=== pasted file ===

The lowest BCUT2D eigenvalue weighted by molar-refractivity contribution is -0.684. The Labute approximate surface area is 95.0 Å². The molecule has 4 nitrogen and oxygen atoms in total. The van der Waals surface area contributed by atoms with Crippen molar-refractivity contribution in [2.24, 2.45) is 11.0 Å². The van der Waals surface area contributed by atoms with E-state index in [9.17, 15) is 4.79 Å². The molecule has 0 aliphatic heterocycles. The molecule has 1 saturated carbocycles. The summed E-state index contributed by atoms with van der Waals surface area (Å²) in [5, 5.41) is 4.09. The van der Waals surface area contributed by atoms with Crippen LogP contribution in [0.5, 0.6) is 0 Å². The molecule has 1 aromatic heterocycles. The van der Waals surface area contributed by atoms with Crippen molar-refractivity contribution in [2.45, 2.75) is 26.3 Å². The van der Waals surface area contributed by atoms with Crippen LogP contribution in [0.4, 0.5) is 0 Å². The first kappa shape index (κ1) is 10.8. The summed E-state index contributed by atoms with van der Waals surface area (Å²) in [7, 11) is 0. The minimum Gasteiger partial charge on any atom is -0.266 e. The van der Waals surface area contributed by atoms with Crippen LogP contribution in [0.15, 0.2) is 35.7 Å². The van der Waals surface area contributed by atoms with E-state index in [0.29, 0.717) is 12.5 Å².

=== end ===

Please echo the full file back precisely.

The lowest BCUT2D eigenvalue weighted by molar-refractivity contribution is -0.684. The Labute approximate surface area is 95.0 Å². The molecule has 4 nitrogen and oxygen atoms in total. The van der Waals surface area contributed by atoms with Crippen molar-refractivity contribution in [2.24, 2.45) is 11.0 Å². The van der Waals surface area contributed by atoms with E-state index in [9.17, 15) is 4.79 Å². The molecule has 0 aliphatic heterocycles. The molecule has 1 saturated carbocycles. The summed E-state index contributed by atoms with van der Waals surface area (Å²) in [5, 5.41) is 4.09. The van der Waals surface area contributed by atoms with Crippen LogP contribution in [0.5, 0.6) is 0 Å². The molecule has 1 aromatic heterocycles. The van der Waals surface area contributed by atoms with Crippen molar-refractivity contribution in [2.45, 2.75) is 26.3 Å². The van der Waals surface area contributed by atoms with Crippen LogP contribution in [0.4, 0.5) is 0 Å². The first kappa shape index (κ1) is 10.8. The summed E-state index contributed by atoms with van der Waals surface area (Å²) in [7, 11) is 0. The minimum Gasteiger partial charge on any atom is -0.266 e. The van der Waals surface area contributed by atoms with Crippen LogP contribution in [0.15, 0.2) is 35.7 Å². The van der Waals surface area contributed by atoms with E-state index in [0.29, 0.717) is 12.5 Å².